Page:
I thought an interesting starting point would be to look at the finances of the racecourse. The track is part of Newbury Racecourses plc, a group of companies that own the racecourse and engage in “racing, hospitality and catering retail activities”. Very significantly, in 2012, they entered into a joint venture development agreement with David Wilson Homes for a major redevelopment of the racecourse, together with the construction of 1,500 homes. While there is apparently strong demand for these apartments and houses which are being built along the racecourse, there is much lower demand for actually attending races. In 2012 the track lost £1.2m, although profitability has improved since, with increased media revenues and the securing of longer-term sponsorship deals with the likes of Moet Hennessy, Dubai Duty Free and Bet365. Just like most companies with rising costs and falling revenues, they have completed businesswide reviews to stem the losses and increase the turnover.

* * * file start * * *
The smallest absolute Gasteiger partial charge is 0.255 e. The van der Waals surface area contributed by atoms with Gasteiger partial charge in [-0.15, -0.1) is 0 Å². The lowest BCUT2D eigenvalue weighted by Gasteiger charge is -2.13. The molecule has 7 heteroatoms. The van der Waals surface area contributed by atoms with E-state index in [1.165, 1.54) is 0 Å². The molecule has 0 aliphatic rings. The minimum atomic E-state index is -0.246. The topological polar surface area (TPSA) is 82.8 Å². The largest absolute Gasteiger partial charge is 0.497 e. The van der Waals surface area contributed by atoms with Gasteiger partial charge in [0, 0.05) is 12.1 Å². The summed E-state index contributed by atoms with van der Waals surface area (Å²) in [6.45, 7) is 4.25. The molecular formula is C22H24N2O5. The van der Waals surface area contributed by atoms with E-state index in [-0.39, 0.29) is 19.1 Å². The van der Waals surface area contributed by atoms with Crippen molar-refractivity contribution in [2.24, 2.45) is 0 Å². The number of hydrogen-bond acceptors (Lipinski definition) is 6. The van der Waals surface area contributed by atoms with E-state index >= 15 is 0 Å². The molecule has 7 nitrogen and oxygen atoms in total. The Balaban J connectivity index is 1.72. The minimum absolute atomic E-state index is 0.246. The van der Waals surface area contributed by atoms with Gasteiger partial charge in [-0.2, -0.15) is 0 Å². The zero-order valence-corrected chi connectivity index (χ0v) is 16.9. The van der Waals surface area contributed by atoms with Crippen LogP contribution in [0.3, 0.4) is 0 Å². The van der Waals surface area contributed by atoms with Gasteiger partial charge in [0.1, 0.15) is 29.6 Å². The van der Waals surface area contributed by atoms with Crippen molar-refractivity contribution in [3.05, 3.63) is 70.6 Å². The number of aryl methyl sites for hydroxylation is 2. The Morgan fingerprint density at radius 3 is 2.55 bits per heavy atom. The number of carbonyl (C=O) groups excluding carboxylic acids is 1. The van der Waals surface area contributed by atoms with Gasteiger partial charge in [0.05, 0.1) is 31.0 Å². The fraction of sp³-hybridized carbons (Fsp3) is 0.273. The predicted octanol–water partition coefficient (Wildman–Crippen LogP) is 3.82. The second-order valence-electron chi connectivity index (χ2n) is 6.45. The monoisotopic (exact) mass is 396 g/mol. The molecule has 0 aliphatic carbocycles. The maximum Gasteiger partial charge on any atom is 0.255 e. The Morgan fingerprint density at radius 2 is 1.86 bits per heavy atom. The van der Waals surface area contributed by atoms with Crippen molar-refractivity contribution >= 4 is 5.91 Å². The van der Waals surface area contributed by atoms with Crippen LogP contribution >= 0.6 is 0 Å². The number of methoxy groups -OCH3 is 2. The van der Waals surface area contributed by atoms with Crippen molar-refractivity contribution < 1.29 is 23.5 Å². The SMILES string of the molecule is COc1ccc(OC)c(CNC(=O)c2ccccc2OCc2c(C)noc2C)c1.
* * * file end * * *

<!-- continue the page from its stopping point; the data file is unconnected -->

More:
Cynics (and there is no shortage of them in our sport) argue that Newbury is now just a real estate asset that happens to have a racecourse at the centre of it. At some stage, do you abandon racing altogether, or let it decline while looking for easy revenue through rock concerts, parties, exhibitions, conferences etc.? Encouragingly (and I’m definitely not in the cynical camp), all the strategic statements within Newbury’s accounts indicate a very robust commitment to quality racing and the Board is chock full of leading owners and racing enthusiasts with considerable business experience. Also they have signed up for the premier tier prize-money agreement with the Horsemen’s Group, which was absolutely the right thing to do.